David Bourget (Western Ontario)
David Chalmers (ANU, NYU)
Rafael De Clercq
Ezio Di Nucci
Jack Alan Reynolds
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Synthese 83 (2):201 - 214 (1990)
Duhem has generally been understood to have maintained that the major Greek astronomers were instrumentalists. This view has emerged mainly from a reading of his 1908 publication To Save the Phenomena. In it he sharply contrasted a sophisticated Greek interpretation of astronomical models (for Duhem this was that they were mathematical contrivances) with a naive insistence of the Arabs on their concrete reality. But in Le Système du monde, which began to appear in 1913, Duhem modified his views on Greek astronomy considerably; his more subtle understanding included the recognition that many Greeks subordinated mathematical astronomy to physical theory. But he could not completely repudiate his earlier views about Greek astronomy in part because his extreme nineteenth century prejudices led him to continue to insist on a clear-cut demarcation between Greek and Arabic astronomy. The inevitable result is a certain unevenness in the Système and some glaring inconsistencies.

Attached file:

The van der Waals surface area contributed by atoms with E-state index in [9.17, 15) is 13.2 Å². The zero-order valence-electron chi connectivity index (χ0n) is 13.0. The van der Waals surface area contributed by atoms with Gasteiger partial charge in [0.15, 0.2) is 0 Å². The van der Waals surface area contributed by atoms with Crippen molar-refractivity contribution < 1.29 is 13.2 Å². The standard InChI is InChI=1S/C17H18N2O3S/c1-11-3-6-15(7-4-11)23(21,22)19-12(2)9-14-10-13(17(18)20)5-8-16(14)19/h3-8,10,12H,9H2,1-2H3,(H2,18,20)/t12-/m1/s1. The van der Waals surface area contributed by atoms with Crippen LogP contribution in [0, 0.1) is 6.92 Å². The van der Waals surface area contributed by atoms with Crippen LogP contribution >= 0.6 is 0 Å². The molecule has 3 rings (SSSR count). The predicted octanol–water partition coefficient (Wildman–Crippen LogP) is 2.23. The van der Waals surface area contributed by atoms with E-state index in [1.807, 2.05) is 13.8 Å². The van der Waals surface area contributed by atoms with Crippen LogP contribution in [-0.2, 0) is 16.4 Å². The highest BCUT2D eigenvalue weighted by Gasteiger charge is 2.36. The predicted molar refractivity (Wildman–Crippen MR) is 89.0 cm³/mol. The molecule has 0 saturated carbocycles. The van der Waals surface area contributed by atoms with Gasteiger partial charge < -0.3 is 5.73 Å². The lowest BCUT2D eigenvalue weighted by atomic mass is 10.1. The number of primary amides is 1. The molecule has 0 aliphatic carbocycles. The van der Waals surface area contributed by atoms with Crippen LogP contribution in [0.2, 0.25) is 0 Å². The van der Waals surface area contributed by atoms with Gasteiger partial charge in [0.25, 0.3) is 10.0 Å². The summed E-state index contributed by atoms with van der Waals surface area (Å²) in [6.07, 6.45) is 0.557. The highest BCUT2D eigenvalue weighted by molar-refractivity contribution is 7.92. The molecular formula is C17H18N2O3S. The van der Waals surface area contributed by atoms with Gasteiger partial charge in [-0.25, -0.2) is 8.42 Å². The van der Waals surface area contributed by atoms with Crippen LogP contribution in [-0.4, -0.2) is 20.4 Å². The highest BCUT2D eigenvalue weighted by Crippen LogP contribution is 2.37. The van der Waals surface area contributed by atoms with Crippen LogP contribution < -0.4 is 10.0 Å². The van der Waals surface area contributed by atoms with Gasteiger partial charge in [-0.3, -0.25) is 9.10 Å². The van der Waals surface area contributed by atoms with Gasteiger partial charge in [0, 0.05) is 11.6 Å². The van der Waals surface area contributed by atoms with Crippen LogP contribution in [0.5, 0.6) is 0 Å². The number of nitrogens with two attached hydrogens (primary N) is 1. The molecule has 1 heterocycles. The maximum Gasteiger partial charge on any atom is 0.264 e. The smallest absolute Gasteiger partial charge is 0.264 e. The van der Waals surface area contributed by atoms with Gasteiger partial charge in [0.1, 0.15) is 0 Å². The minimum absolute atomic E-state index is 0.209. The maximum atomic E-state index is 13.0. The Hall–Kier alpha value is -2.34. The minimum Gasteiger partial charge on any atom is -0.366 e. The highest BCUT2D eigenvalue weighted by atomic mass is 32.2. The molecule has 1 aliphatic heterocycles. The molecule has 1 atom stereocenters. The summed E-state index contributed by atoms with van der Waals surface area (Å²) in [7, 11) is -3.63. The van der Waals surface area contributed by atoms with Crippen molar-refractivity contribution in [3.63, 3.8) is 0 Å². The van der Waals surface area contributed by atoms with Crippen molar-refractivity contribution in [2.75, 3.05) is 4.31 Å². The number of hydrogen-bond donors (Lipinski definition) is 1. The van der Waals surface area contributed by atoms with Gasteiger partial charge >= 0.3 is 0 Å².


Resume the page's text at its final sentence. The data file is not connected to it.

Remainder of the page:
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References found in this work BETA
Pierre Maurice Marie Duhem (1969). To Save the Phenomena, an Essay on the Idea of Physical Theory From Plato to Galileo. Chicago, University of Chicago Press.
Stanley L. Jaki & Pierre Duhem (1987). Uneasy Genius: The Life and Work of Pierre Duhem. British Journal for the Philosophy of Science 38 (3):406-408.
G. E. R. Lloyd (1978). Saving the Appearances. Classical Quarterly 28 (01):202-.
R. Niall D. Martin (1987). Saving Duhem and Galileo: Duhemian Methodology and the Saving of the Phenomena. History of Science 25:301-319.
Edward Said (1979). Orientalism. Vintage.
Citations of this work BETA
Damien Janos (2011). Moving the Orbs: Astronomy, Physics, and Metaphysics, and the Problem of Celestial Motion According to Ibn Sīnā. Arabic Sciences and Philosophy 21 (02):165-214.
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